The Problem of Theatrical Autonomy
The Problem of Theatrical Autonomy
Analysing Theatre as a Social Practice
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Introduction Ch. 1: How can we define autonomy? 1.1. The formula 1.2. The development and nature of specific capital 1.3. Actions of agents in theatre fields: Position-taking 1.4. Agents in theatre fields 1.5. Is theatre different? 1.6. Conclusion Ch. 2: The concept of artistic autonomy 2.1. The functional perspective on art 2.2. Dickie, Danto, and Becker: Art as an institution 2.3. Actor-Network Theory's critique of field theory 2.4. Boltanski and Thévenot: Art and value regimes 2.5. Conclusion Ch. 3: Autonomy in the contemporary theatre 3.1. Two forms of the argument against theatrical autonomy 3.2. Postdramatic and immersive theatre 3.3. Verbatim and documentary theatre 3.4. Applied and community theatre 3.5. Commercial theatre and stand-up comedy 3.6. Conclusion Ch. 4: How agents in theatre fields make use of claims to autonomy 4.1. How claims to autonomy influence the shape of the theatre field 4.2. Things that autonomy allows agents to do 4.3. Conclusion Ch. 5: How theatre organization shapes claims to autonomy 5.1. Funding systems 5.2. Training 5.3. The relation between production and distribution 5.4. Internationalization 5.5. The relation between national and regional subsidy 5.6. Conclusion Ch. 6: How claims to autonomy serve those outside theatre fields 6.1. Moral betterment and education 6.2. Issues of self-representation 6.3. Economic development 6.4. Social inclusion 6.5. Conclusion Conclusion References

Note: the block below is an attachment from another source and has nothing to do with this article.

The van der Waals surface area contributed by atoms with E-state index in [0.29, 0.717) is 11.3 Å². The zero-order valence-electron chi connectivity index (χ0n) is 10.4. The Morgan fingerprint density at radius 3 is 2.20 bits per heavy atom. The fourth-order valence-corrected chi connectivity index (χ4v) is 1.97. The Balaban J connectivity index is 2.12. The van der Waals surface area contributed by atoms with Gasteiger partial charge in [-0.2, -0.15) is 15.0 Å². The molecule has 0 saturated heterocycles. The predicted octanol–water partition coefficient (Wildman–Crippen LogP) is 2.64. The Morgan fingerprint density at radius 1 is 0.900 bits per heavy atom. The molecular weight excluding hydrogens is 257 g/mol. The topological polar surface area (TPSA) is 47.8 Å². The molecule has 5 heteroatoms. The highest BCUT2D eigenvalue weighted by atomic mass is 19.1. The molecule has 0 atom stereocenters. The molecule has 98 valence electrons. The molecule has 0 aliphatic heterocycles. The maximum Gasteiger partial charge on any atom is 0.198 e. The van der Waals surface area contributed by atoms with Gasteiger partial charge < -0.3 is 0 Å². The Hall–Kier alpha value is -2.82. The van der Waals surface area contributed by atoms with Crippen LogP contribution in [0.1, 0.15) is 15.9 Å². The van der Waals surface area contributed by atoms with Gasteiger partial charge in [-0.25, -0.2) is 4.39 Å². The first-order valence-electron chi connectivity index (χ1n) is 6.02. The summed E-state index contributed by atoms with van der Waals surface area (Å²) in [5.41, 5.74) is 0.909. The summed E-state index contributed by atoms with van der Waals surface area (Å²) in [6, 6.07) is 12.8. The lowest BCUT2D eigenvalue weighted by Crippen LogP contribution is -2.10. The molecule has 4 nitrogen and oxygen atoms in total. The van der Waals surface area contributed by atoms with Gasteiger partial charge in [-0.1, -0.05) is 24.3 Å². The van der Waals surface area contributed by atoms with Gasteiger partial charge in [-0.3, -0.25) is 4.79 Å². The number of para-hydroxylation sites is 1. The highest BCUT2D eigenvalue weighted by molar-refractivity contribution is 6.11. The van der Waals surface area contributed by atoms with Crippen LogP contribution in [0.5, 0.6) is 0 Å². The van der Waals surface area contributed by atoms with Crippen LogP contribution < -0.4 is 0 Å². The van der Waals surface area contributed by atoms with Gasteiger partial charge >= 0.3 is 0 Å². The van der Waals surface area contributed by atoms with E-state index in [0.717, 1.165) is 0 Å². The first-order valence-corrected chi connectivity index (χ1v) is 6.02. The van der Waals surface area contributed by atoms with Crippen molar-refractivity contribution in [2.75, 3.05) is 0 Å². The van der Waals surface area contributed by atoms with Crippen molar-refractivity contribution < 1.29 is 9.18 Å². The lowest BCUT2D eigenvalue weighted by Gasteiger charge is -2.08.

Reviews and Features

"[This book] opens up an interesting and necessary debate in theatre analysis. It is arguable whether theatrical autonomy, being a concept that is almost impossible to define without a certain amount of reductionism, can be the key concept in further research on theatre sociology, but precisely the research of concrete cases will answer this question. It is therefore a valuable book that will help any researcher or student rethink his or her methodological approach." - Ga¿per Troha, Amfiteater, Journal of Performing Arts Theory Vol. 5, no. 2

The Problem of Theatrical Autonomy

Analysing Theatre as a Social Practice

As any devoted theatregoer will attest, watching a performance is a unique experience, as the social setting, rules, and standards of theatre often combine to create a feeling of liberation from the everyday world. This book explores the phenomenon of theatre as simultaneously distinct from and yet connected to society as a whole. Combining theoretical reflections with materials from European case studies, the authors offer intriguing new methods for the sociological study of theatre while contributing equally to theatre and performance studies.
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Joshua Edelman

Joshua Edelman worked as a research fellow at the Royal Central School of Speech & Drama, University of London.

Louise Ejgod Hansen

Louise Ejgod Hansen holds a research position at the theatre section of Aarhus University.

Quirijn Lennert van den Hoogen

Quirijn Lennert van den Hoogen is university lecturer of arts sociology and arts policy at the University of Groningen.